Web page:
Managing Metastatic NSCLC With Rapid Progression - Episode 5
Benjamin P. Levy, MD:For any patient who starts first-line therapy and has rapid progression, there should be consideration for using a regimen of docetaxel and ramucirumab. Most of my patients admittedly get immunotherapy in the second-line setting. There’s no doubt about that. But even for my rapid progressors, if I think they’re going to respond to immunotherapy, I’ll try it. However, I do think there are considerations. I’ve done this before in my patient population. For a patient who is PD-L1 0%, who got frontline chemotherapy, has a low TMB (tumor mutational burden), has a contraindication to getting immunotherapy, and is rapidly progressing, you really need to consider the combination of docetaxel and ramucirumab, based on the subgroup analysis from the REVEL trial.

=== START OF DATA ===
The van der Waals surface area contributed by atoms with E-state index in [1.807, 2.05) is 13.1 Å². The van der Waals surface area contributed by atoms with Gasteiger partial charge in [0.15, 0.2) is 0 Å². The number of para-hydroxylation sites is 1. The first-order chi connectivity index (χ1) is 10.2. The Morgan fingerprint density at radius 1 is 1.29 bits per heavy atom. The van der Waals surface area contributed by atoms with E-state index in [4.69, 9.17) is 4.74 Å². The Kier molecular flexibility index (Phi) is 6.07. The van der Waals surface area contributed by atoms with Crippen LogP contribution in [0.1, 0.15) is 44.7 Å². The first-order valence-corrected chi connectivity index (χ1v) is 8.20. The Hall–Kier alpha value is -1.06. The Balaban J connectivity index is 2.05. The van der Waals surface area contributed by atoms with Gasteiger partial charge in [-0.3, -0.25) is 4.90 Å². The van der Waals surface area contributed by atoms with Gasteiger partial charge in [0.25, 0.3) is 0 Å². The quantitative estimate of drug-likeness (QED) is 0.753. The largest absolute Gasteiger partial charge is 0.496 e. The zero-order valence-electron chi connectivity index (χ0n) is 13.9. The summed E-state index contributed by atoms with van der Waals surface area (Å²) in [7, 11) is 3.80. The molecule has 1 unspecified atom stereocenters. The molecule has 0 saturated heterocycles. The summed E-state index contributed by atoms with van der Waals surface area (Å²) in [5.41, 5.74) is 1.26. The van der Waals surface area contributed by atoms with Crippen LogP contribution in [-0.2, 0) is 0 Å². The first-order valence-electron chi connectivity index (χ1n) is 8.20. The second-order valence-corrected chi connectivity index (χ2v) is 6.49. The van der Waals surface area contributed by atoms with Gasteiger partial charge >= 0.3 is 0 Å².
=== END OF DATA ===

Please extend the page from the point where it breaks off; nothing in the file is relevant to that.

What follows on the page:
The REVEL trial, again, looked at docetaxel with or without ramucirumab. It looked at patients who had rapid progression within 9, 12, and 18 weeks. In all of those patients, there was a benefit when ramucirumab was added to docetaxel compared with docetaxel alone. I would say that’s rare. This is a group that generally does not derive meaningful benefit from interventions, and we saw that here. So, if you have a patient who is on a frontline regimen, and you do 4 cycles and then do a scan and see cancer progression right away, immunotherapy is generally considered first. But if they are a never-smoker with a PD-L1 that is less than 1% or 0% and you need to elicit response quickly, this is a regimen that may need to be considered. We saw a benefit in all subgroups of rapid progressorsa benefit in progression-free survival and overall survival. That’s meaningful.
Transcript edited for clarity.
Case: A 53-Year-Old Woman with mNSCLC Rapid Progression